The loud clatter of the urn against its neighbour rouses her and she glances over to where Pettigrew is hoisting the can back onto the cart. He’s watching her, this strange girl staring into a pail of milk like a seer trying to divine the future, but his expression holds no mistrust, only curiosity.
“There’s ice in it,” she says, for want of something better to say.
“Aye, lass.” Tiny white flakes have begun to fall again, settling gently on their hair and shoulders. It’s a strange sight, as if the sky is falling; here lies yet another forgotten piece of her childhood. A few flakes cling to the old man’s beard.
Elizabeth smiles as she looks around. “I don’t remember snow. We only ever had sunshine. Or rain if it was the season.”
“Tha dun’t get snow in London?”
Her heart stops for a moment. A stupid mistake; a careless slip of the tongue. She looks at Pettigrew but there is no surprise on his face and she realises that he knows far more about people than he likes to let on. Her smile broadens in reply and, for a second, there’s a glimmer beneath that thick greying beard and moustache; a glimpse of something that may just be the smallest of grins. But then it’s gone and the gruff expression falls back into place.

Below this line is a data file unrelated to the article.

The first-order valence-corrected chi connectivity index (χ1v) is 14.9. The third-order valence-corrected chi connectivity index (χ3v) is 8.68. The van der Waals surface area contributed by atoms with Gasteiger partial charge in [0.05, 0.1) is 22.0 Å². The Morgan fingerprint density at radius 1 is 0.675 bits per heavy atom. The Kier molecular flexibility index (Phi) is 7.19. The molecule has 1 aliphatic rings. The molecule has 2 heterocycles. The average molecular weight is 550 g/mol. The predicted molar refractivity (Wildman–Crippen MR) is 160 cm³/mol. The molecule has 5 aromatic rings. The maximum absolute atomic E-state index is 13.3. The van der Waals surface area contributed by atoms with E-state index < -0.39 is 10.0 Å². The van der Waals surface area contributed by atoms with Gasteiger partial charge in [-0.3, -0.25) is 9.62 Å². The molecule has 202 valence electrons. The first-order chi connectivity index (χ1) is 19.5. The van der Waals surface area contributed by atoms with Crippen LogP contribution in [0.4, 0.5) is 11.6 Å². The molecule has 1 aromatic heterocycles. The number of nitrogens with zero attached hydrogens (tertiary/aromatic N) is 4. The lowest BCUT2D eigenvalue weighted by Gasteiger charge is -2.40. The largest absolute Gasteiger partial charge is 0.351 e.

“Well, lass, ‘appen ah best be off. Ah‘ll sithee.” He tugs gently on the reins of his horse and the cart shudders into motion, but it’s only moved a few feet before it stops again and Pettigrew turns, reaching into the pocket of his battered greatcoat.
“Ah near forgot. A message were left for thee at farm t’other day.”
Elizabeth frowns, a vague tang of panic rising at the back of her throat. Someone has found her. She grips the gate post for fear she may turn and start running.
“A message?” Her voice is a whisper.